Editor's note: This article has been updated since publication to reflect changes in the Floyd case.
Bill de Blasio, who is projected to skate into City Hall as New York’s next Mayor, has earned enormous voter support based, at least in part, on his early and unrelenting attacks on the New York Police Department’s controversial “Stop, Question and Frisk” policies. Now, the likely next mayor is set to become the putative defendant in Floyd v. City of New York, the landmark lawsuit that challenged and had seemed just months ago to end the policy on the grounds that it was unconstitutional and racially discriminatory.
On Thursday, just days before New York City’s mayoral election, the US Court of Appeals for the Second Circuit blocked the remedies imposed by the trial judge who found in August that the department’s stop-and-frisk practices violated the constitutional rights of young black and Hispanic men who were stopped and searched without legal basis. The Second Circuit’s three appellate judges were also sharply critical of federal District Court Judge Shira Scheindlin, who presided at the Floyd trial, and took the rare step of removing her from the case and having it reassigned it to another judge, Analisa Torres.
Following a trial and deliberation period that lasted over seven months, Scheindlin had issued a lengthy decision analyzing the evidence and the law, concluding that changes had to be made in the way the NYPD did business; Scheindlin’s remedies included setting up a monitor position to to oversee wayward cops.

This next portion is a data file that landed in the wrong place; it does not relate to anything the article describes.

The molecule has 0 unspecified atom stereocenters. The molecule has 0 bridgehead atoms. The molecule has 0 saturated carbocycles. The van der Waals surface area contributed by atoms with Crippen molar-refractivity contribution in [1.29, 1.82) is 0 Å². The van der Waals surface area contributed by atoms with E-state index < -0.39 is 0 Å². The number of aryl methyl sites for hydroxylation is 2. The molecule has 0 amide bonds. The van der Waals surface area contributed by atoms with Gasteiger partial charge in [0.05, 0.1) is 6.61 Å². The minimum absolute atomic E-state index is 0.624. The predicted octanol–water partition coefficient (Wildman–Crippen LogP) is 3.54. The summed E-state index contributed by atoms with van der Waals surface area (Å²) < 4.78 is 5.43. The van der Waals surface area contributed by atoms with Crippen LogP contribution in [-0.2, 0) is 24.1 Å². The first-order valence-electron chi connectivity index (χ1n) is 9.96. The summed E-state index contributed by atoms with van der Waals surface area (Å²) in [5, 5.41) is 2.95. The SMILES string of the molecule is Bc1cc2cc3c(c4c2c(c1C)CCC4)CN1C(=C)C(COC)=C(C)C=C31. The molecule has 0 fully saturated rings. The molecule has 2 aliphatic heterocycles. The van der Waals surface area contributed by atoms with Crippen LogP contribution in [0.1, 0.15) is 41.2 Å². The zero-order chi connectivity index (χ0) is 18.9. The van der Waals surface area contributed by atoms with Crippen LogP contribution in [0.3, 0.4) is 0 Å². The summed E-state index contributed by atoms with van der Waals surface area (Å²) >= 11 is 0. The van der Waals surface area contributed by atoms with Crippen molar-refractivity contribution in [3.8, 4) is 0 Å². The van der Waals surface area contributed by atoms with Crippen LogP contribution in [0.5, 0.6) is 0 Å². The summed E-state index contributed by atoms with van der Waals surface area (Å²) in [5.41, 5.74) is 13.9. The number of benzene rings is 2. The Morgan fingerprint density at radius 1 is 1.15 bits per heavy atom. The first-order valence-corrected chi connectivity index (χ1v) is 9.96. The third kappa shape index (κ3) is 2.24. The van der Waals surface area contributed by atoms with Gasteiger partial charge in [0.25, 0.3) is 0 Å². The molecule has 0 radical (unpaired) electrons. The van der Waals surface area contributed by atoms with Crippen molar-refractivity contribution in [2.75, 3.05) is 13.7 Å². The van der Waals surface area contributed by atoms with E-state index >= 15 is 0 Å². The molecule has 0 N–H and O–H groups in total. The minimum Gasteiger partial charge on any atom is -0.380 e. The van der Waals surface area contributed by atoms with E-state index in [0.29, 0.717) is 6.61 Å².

Following her August decision and order, Scheindlin issued a stay or delay in implementing it so the City could appeal. Earlier this week the appeals court criticized the City for its tardiness in seeking a permanent stay. But on Thursday they issued an order that de Blasio, as well as lawyers for the Floyd plaintiffs have called, “shocking” and “outrageous.”
While the three appellate judges were to consider only the stay, leaving other issues for the actual appeal, they nevertheless displayed uncommon hostility toward Judge Scheindlin's actions, findings, and even toward Scheindlin herself. In excoriating language from the bench, they found that she was not impartial, that she gave inappropriate interviews, and that she had improperly encouraged the litigation. That last point referred to the fact that three years ago Judge Scheindlin had indicated that she would be the judge if a lawsuit was commenced, since she had already heard a similar, “related” case which she had decided in favor of the City.
But according to one of the plaintiff’s lead attorneys, Jonathan Moore, she was the appropriate judge because a new case such as Floyd would test whether the City was in compliance with her orders in the original case, Davis v. City of New York. She was saying, according to Moore, “‘I have been with the case for eight years. I have to deal with the question of violations and deliberate indifference to constitutional issues.’”